Hello again JA Customer,
The good faith payment that you make here is not a taxable issue.
When someone sells you a property for a nominal amount such as one dollar, the IRS simply considers this to be a gift situation. In other words it is not actually viewed as a valid sale. Your in laws are basically gifting you the house and they can do this with no tax consequences, although they must file a gift tax return.
First, if and when gift tax is ever due, it is paid by the donor and not by the recipient of the gift. However, under current regulations, each taxpayer is allowed to give gifts in their lifetime of up to $1 million before any gift tax becomes due.
In addition to the $1 million lifetime exemption, each individual is allowed to give annual gifts of up to $13,000 to any number of individuals, and those gifts do not even apply towards the lifetime exemption, nor do they need to be reported. Gifts which exceed the annual exclusion of $13,000 must be reported by the donor by filing Form 709 with the IRS to report the value of the gift. However, no tax is actually due unless that donor has already reached his $1 million lifetime limit. The amount reported then reduces that donor's remaining lifetime balance that he may give in non-taxable gifts.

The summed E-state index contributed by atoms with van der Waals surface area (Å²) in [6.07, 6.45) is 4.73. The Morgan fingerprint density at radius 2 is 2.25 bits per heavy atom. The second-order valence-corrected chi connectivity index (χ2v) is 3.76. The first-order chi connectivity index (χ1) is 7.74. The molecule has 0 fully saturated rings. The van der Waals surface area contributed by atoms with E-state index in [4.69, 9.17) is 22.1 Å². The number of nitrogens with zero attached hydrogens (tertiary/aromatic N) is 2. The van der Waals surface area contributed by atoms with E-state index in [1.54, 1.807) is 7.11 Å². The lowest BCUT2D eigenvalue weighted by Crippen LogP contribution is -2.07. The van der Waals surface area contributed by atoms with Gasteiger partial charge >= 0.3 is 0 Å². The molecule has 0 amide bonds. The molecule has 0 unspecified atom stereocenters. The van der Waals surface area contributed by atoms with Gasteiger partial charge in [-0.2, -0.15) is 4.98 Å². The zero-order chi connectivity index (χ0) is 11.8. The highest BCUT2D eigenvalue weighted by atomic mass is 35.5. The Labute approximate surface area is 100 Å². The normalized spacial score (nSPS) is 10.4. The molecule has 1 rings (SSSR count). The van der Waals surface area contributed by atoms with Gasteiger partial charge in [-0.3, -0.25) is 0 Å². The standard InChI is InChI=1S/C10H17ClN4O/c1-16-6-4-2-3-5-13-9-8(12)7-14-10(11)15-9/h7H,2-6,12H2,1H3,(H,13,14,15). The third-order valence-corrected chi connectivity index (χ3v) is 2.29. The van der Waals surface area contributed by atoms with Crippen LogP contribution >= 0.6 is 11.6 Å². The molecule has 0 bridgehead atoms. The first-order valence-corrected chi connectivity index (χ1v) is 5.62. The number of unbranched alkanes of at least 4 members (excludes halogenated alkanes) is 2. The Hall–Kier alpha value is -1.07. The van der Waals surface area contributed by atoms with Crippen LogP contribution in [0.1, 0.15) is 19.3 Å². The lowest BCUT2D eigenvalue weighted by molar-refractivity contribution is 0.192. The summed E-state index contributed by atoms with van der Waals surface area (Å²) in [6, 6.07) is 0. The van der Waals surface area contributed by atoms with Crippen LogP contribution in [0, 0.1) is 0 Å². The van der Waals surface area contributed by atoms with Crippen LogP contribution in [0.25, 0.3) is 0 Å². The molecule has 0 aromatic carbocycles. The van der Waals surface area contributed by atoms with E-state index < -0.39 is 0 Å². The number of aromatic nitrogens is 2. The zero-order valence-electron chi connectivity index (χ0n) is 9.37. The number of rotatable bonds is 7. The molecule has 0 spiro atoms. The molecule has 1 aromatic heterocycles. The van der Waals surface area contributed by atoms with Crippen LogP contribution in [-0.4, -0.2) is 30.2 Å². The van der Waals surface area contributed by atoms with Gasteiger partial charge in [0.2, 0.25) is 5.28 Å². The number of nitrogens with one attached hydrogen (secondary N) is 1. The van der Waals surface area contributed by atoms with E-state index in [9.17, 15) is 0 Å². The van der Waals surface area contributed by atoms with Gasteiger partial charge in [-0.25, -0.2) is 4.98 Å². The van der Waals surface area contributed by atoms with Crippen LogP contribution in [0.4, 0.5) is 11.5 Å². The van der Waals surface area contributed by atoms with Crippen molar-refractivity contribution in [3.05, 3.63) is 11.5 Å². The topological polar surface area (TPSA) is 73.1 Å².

So what would need to happen in this case is that your inlaws would file form 709 with the IRS to report that they are giving you a gift worth $91,000. That gift then reduces their remaining lifetime limit on tax free gifts down to $908,000 from the allowed $1 million. No tax is due with that form but it does need to be reported. There are no reporting requirements at all on your end.
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Thank you JA Customer